Barrett's Grove, Arundel Grove, St Matthias' Road, Woodville Road, 46 49 50 56 Mildmay Road, Queen Margaret's Grove, King Henry's Walk
The second deaths: 187 Balls Pond Road, Kingsland(2 killed)
Two high explosive grenades striking 49 and 50 Mildmay Road caused only minor damage, but kept firefighters just busy enough that they failed to arrive at one other blaze in time. 187 Balls Pond Road was the home of husband and wife Henry and Caroline Good, and they duly became the third and fourth fatalities of the attack. Today on the even numbered side of the Balls Pond Road most of the original Victorian buildings survive, including elegant townhouses and two parades of shops. Alas those on the odd numbered side have been swept away by progress, at least at the top of Southgate Road, leaving a historic hole between numbers 173 and 231 filled by dull and marginally swish blocks of flats.
Delayed shock: Southgate Grove, De Beauvoir Town(1 died)
Not everybody died from burns. A 67 year old resident of Southgate Grove, Eleanor Willis, died two days later from shock. Her locality had indeed been hit by incendiary bombs, but all had hit either gardens or roadways causing no lasting damage. Nevertheless it's easy to imagine how frightening their sudden appearance must have been, given that fire didn't simply fall from the sky over London... until that night. Southgate Grove today is a brief but beautiful street, blessed by a dozen large brick Georgian homes of the kind that give estate agents palpitations. They're generally undivided into flats, and one down the end is totally smothered in verdant foliage, the lucky residents.
6 Witham Street, Hoxton Street, Hobbs Place, St Johns Road, 28 Hemsworth Street
The largest fire: 31 Ivy Street, Hoxton
A cabinet maker's premises and timber yard in Ivy Street were struck as the zeppelin passed over Hoxton, slightly injuring a child and causing extensive damage. That's northern Hoxton, just off the street market, rather than hipster central some distance to the south. Indeed other than the High Street the vast majority of the area is covered by postwar flats and is in no way characterful, belying Hoxton's hip reputation.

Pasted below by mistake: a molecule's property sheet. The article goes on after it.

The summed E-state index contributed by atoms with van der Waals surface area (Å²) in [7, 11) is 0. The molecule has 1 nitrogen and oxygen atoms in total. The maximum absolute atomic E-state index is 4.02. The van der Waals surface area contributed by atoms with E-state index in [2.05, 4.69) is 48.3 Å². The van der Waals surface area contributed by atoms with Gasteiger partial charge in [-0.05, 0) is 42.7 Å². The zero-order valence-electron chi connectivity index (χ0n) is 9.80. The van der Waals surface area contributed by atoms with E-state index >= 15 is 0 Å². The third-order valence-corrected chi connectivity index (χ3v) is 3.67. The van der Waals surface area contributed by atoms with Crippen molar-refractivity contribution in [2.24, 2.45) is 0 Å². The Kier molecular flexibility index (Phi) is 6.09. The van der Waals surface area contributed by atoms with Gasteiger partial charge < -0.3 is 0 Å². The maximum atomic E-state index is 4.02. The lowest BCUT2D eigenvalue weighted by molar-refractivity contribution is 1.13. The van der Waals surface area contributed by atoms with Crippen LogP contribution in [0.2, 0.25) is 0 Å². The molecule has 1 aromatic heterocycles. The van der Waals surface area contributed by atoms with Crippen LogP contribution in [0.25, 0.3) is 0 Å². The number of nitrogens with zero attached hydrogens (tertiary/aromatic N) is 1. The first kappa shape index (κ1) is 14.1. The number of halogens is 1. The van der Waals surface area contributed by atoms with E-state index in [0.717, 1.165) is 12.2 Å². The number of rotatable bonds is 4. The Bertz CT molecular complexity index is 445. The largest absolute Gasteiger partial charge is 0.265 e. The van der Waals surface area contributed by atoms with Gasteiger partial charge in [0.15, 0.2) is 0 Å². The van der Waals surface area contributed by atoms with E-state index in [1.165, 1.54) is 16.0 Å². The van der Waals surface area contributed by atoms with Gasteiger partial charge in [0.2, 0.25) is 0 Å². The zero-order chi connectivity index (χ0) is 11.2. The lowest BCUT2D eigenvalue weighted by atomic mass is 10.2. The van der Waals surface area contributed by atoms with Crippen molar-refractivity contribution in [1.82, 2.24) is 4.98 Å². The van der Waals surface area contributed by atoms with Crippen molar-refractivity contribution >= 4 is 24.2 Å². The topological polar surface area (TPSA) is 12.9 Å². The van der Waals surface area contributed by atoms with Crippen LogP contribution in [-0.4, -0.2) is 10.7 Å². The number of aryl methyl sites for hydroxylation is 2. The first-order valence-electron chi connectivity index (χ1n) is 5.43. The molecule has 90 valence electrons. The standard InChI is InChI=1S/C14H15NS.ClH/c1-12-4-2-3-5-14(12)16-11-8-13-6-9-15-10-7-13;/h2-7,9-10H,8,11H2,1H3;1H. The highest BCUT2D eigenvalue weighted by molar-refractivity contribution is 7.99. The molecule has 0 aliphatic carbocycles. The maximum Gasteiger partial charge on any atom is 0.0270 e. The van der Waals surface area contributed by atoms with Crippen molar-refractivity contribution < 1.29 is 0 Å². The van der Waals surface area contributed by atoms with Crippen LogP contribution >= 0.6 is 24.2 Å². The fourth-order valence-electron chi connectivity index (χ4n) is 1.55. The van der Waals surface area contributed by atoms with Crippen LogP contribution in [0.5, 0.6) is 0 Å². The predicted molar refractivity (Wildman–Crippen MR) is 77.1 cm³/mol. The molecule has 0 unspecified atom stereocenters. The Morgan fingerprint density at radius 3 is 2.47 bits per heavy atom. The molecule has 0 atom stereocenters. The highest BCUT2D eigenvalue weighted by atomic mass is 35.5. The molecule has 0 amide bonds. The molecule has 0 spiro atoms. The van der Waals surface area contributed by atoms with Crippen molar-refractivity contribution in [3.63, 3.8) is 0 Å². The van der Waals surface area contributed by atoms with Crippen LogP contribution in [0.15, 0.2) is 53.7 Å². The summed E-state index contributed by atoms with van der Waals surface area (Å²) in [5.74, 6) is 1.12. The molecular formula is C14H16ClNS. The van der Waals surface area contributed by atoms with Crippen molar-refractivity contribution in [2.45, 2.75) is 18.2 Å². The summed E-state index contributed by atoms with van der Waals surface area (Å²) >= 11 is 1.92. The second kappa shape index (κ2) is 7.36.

Ivy Lane, Bacchus Walk, Drysdale Street, Kingsland Road, Felton Street, Little James Street, Shoreditch Empire Music Hall, Bishopsgate Street Goods Station, Pearl Street, Princelet Street, Fashion Street, Osborn Street, Johnnie Walker & Sons distillery, Commercial Road East, 13a Berners Street
The third deaths: Christian Street, Whitechapel(2 killed, 11 injured)
One of several streets leading south off Commercial Road, Christian Street would have been lined by slums and small factories and warehouses devoted to the clothing trade. It's a sign of how overcrowded these were that two bombs hitting the same spot were able to injure so many, as well as killing 8-year-old Samuel Reuben and 16-year-old Leah Lehrman. Today the only vaguely old buildings hereabouts are at the Commercial Road end of the street, below which a typical Tower Hamlets residential zone kicks in with late 20th century flats and highrises (and, one suspects, not terribly many Christians).
Burslem Street, Jamaica Street, East Arbour Street, Charles Street, 130 Duckett Street, 16 Ben Johnson Road
After these last strikes across the heart of Stepney, the commander of LZ.38 reined in his attack for the next three miles. In doing so he passed safely over my house in Bow, which is where I gave up on the eight mile walk and went home for tea.
Wingrave Road, Colville Road, Florence Street, Park Grove Road, Cranleigh Road, Dyers Hall Road, Fillebrook Road
But in 1915 one final flurry of activity followed, with the zeppelin emptying its last few bombs onto Leytonstone. Three residents were slightly injured, the final drop zone being Fillebrook Road just to the west of the A12 and Leytonstone tube station. The first air raid on London had lasted only fifteen minutes, but had left a trail of havoc and death in its wake. And however awful people thought the bombing at the time, it was merely a wake-up call, and Londoners have been eyeing the sky with various degrees of trepidation now for 100 years.